One of the biggest uncertainties faced by Chinese companies in Africa today is foreign exchange risk, Zhang of the China-Africa Industrial Capacity Cooperation Fund told Caixin.

One reason for this is the foreign exchange controls that exist in many African countries, Zhang said. Also, “local currencies fluctuate greatly in value, and there are no foreign exchange hedging products.”

Nigeria is an example of how foreign exchange risk can affect Chinese companies looking to invest in Africa, said Cai Weinian, partner at EY Greater China.

The West African nation is heavily dependent on oil exports to keep its foreign currency reserves stable, Cai pointed out. The recent dip in global oil prices caused Nigeria’s government to implement strict exchange controls and limit outgoing remittances, causing a headache for foreign companies that have operations in Nigeria.

Falling oil prices have caused a similar situation in Algeria, a Chinese national working at a construction firm there told Caixin. Oil and natural gas account for over 95% of Algeria’s exports, and recent measures by Algiers to stem the outflow of foreign currency has resulted in some Chinese companies running out of foreign currency to pay their Chinese staff, the person said.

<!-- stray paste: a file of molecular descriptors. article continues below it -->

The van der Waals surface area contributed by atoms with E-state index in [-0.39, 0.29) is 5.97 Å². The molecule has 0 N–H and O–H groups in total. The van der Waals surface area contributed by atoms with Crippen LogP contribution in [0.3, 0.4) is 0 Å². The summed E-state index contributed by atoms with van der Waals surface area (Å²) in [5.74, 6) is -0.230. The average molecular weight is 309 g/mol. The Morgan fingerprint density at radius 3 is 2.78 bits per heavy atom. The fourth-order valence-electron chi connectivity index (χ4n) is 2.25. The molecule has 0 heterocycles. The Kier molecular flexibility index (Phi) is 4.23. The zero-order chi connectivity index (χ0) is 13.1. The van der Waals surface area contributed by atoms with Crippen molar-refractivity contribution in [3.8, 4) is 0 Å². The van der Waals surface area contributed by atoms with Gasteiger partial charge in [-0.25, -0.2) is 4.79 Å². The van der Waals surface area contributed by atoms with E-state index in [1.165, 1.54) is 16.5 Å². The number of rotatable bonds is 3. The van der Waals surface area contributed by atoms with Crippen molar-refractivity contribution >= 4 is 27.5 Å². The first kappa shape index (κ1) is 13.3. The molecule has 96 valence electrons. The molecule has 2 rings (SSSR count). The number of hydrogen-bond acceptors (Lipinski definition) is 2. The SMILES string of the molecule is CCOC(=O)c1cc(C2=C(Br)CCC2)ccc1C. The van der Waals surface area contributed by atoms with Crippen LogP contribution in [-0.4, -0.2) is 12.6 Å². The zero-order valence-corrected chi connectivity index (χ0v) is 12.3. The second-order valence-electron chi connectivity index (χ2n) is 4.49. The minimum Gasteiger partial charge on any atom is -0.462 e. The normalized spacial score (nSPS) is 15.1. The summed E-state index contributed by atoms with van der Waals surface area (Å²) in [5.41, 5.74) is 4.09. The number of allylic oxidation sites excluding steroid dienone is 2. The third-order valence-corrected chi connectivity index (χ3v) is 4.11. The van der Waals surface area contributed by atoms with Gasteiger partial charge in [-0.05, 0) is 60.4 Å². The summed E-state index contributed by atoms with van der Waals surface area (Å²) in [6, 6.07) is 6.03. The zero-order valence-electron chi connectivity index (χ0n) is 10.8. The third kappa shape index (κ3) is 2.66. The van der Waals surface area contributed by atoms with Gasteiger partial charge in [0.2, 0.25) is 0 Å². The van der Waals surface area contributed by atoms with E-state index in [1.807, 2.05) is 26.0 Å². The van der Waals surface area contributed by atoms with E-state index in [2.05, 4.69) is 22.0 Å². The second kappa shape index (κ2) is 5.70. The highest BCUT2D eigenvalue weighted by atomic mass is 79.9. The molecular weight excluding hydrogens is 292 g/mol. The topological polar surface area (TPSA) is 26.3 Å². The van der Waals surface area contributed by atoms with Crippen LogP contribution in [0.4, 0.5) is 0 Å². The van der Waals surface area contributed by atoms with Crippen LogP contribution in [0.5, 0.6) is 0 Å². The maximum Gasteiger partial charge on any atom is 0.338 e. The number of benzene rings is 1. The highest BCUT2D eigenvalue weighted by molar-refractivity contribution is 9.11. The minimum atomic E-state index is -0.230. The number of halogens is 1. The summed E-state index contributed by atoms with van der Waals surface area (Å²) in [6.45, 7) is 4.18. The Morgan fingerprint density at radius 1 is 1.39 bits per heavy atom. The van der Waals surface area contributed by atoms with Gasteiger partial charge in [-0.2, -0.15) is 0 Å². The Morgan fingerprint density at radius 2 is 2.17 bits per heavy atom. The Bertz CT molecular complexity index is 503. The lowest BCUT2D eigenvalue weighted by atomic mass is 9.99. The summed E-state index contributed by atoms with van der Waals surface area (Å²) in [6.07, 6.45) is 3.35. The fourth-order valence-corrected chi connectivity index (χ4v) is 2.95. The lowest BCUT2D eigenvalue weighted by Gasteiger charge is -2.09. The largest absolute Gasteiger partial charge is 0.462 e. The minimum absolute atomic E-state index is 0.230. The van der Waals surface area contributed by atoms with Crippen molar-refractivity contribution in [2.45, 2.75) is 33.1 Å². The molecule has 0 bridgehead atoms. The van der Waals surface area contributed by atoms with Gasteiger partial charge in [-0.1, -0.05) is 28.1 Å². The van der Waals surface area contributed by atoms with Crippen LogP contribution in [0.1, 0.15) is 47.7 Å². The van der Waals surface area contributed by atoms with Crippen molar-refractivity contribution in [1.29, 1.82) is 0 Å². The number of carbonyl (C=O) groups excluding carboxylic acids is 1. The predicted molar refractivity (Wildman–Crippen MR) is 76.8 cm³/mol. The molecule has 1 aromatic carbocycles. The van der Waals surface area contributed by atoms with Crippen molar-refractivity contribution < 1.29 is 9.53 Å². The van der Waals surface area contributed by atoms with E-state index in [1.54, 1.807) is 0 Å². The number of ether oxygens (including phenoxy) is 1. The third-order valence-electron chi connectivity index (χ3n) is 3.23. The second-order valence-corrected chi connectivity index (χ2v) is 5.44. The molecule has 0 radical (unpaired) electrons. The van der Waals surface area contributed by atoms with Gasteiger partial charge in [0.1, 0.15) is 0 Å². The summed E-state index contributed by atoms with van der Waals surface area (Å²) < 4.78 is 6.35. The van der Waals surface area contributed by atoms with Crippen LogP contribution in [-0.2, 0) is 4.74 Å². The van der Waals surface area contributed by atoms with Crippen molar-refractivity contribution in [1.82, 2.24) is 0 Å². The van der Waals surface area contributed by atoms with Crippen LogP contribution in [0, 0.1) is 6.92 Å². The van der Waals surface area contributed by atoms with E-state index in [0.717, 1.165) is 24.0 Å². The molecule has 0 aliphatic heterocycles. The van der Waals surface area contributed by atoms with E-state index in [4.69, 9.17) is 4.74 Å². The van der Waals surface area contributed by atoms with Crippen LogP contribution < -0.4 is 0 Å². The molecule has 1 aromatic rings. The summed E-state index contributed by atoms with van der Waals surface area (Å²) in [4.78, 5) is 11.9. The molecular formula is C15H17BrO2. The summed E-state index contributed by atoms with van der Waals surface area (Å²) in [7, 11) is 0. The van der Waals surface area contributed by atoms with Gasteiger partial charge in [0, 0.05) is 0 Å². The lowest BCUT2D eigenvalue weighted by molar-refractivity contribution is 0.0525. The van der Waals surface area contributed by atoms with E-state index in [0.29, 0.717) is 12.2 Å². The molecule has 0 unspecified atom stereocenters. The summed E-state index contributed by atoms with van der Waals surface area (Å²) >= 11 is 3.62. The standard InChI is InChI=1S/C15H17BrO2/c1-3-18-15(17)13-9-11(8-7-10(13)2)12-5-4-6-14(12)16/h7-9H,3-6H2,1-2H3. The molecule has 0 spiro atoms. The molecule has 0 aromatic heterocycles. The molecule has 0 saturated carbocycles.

Further internationalization of the yuan could help protect Chinese companies against foreign exchange risks, Zhang Zhuhui said. The People’s Bank of China has so far signed bilateral currency swap agreements with the central banks of South Africa, Egypt and Morocco.

Chinese companies investing in Africa are also wary of how political upheaval could affect their bottom lines, so they tend to favor countries where the current regime has been in place for a long time, as with Ethiopia and Rwanda, Chinese Academy of Social Sciences researcher Xue Li told Caixin.

Ultimately, Chinese companies need to be aware of the different situations in each African economy, Peking University Economics Professor He Fan told Caixin. And despite the Chinese government’s support for Sino-African projects, it’s up to companies themselves to assess the risk level of each project, He said.